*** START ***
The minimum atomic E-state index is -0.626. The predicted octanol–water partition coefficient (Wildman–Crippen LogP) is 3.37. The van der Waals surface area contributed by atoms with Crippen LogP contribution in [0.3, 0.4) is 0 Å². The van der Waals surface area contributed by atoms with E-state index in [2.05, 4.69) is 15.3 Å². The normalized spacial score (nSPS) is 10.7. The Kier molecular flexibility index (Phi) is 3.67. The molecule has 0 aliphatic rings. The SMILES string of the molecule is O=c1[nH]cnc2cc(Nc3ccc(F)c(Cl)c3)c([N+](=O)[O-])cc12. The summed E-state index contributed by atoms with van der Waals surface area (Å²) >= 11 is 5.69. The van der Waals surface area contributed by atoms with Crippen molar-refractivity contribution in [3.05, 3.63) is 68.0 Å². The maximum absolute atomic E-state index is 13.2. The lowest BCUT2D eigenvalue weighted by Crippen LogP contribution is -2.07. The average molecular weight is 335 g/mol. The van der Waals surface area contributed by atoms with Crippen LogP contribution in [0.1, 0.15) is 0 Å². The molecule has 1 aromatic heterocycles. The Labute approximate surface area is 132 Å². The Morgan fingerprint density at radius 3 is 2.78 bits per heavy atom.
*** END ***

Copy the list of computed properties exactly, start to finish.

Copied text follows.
The minimum atomic E-state index is -0.626. The predicted octanol–water partition coefficient (Wildman–Crippen LogP) is 3.37. The van der Waals surface area contributed by atoms with Crippen LogP contribution in [0.3, 0.4) is 0 Å². The van der Waals surface area contributed by atoms with E-state index in [2.05, 4.69) is 15.3 Å². The normalized spacial score (nSPS) is 10.7. The Kier molecular flexibility index (Phi) is 3.67. The molecule has 0 aliphatic rings. The SMILES string of the molecule is O=c1[nH]cnc2cc(Nc3ccc(F)c(Cl)c3)c([N+](=O)[O-])cc12. The summed E-state index contributed by atoms with van der Waals surface area (Å²) >= 11 is 5.69. The van der Waals surface area contributed by atoms with Crippen molar-refractivity contribution in [3.05, 3.63) is 68.0 Å². The maximum absolute atomic E-state index is 13.2. The lowest BCUT2D eigenvalue weighted by Crippen LogP contribution is -2.07. The average molecular weight is 335 g/mol. The van der Waals surface area contributed by atoms with Crippen LogP contribution in [0.1, 0.15) is 0 Å². The molecule has 1 aromatic heterocycles. The Labute approximate surface area is 132 Å². The Morgan fingerprint density at radius 3 is 2.78 bits per heavy atom.